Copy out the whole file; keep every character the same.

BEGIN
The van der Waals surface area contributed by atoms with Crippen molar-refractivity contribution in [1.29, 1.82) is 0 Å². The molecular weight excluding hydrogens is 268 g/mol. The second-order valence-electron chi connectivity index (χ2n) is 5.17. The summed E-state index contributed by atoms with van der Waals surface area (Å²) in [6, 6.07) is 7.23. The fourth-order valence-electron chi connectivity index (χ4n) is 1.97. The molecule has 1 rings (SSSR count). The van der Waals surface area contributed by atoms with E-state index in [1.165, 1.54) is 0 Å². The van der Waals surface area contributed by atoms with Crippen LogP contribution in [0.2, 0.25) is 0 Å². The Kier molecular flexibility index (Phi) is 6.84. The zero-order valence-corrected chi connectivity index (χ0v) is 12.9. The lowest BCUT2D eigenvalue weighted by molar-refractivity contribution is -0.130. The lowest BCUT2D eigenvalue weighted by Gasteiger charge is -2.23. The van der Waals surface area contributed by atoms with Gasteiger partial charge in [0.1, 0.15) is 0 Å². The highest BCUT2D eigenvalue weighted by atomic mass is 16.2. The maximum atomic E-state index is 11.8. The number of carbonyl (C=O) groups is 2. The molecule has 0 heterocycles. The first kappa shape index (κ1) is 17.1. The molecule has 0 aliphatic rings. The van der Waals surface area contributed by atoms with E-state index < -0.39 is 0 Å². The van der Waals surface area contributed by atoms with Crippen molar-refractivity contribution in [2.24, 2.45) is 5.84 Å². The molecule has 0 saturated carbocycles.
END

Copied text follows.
The van der Waals surface area contributed by atoms with Crippen molar-refractivity contribution in [1.29, 1.82) is 0 Å². The molecular weight excluding hydrogens is 268 g/mol. The second-order valence-electron chi connectivity index (χ2n) is 5.17. The summed E-state index contributed by atoms with van der Waals surface area (Å²) in [6, 6.07) is 7.23. The fourth-order valence-electron chi connectivity index (χ4n) is 1.97. The molecule has 1 rings (SSSR count). The van der Waals surface area contributed by atoms with E-state index in [1.165, 1.54) is 0 Å². The van der Waals surface area contributed by atoms with Crippen LogP contribution in [0.2, 0.25) is 0 Å². The Kier molecular flexibility index (Phi) is 6.84. The zero-order valence-corrected chi connectivity index (χ0v) is 12.9. The lowest BCUT2D eigenvalue weighted by molar-refractivity contribution is -0.130. The lowest BCUT2D eigenvalue weighted by Gasteiger charge is -2.23. The van der Waals surface area contributed by atoms with Gasteiger partial charge in [0.1, 0.15) is 0 Å². The highest BCUT2D eigenvalue weighted by atomic mass is 16.2. The maximum atomic E-state index is 11.8. The number of carbonyl (C=O) groups is 2. The molecule has 0 heterocycles. The first kappa shape index (κ1) is 17.1. The molecule has 0 aliphatic rings. The van der Waals surface area contributed by atoms with E-state index < -0.39 is 0 Å². The van der Waals surface area contributed by atoms with Crippen molar-refractivity contribution in [2.24, 2.45) is 5.84 Å². The molecule has 0 saturated carbocycles.